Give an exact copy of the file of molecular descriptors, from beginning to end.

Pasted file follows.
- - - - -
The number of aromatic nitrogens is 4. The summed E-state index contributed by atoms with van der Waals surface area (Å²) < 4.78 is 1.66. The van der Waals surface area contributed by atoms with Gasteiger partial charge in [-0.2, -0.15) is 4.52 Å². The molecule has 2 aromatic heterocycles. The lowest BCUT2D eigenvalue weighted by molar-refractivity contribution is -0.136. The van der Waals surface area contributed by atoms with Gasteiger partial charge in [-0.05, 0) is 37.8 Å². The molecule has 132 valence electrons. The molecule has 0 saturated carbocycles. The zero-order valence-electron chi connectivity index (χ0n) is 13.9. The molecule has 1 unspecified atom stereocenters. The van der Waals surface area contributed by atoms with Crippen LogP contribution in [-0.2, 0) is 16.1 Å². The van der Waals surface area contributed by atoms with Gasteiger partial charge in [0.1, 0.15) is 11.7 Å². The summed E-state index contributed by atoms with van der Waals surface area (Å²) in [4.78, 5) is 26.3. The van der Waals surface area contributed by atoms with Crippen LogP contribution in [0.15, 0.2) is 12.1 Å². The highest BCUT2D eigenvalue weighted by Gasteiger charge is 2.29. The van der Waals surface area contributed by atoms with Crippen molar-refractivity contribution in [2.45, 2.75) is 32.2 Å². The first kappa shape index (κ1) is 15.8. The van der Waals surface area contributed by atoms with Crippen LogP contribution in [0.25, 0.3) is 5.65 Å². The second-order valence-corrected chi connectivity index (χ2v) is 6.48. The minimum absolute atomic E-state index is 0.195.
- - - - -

The number of aromatic nitrogens is 4. The summed E-state index contributed by atoms with van der Waals surface area (Å²) < 4.78 is 1.66. The van der Waals surface area contributed by atoms with Gasteiger partial charge in [-0.2, -0.15) is 4.52 Å². The molecule has 2 aromatic heterocycles. The lowest BCUT2D eigenvalue weighted by molar-refractivity contribution is -0.136. The van der Waals surface area contributed by atoms with Gasteiger partial charge in [-0.05, 0) is 37.8 Å². The molecule has 132 valence electrons. The molecule has 0 saturated carbocycles. The zero-order valence-electron chi connectivity index (χ0n) is 13.9. The molecule has 1 unspecified atom stereocenters. The van der Waals surface area contributed by atoms with Crippen LogP contribution in [-0.2, 0) is 16.1 Å². The van der Waals surface area contributed by atoms with Gasteiger partial charge in [0.1, 0.15) is 11.7 Å². The summed E-state index contributed by atoms with van der Waals surface area (Å²) in [4.78, 5) is 26.3. The van der Waals surface area contributed by atoms with Crippen LogP contribution in [0.15, 0.2) is 12.1 Å². The highest BCUT2D eigenvalue weighted by Gasteiger charge is 2.29. The van der Waals surface area contributed by atoms with Crippen molar-refractivity contribution in [2.45, 2.75) is 32.2 Å². The first kappa shape index (κ1) is 15.8. The van der Waals surface area contributed by atoms with Crippen LogP contribution in [0.25, 0.3) is 5.65 Å². The second-order valence-corrected chi connectivity index (χ2v) is 6.48. The minimum absolute atomic E-state index is 0.195.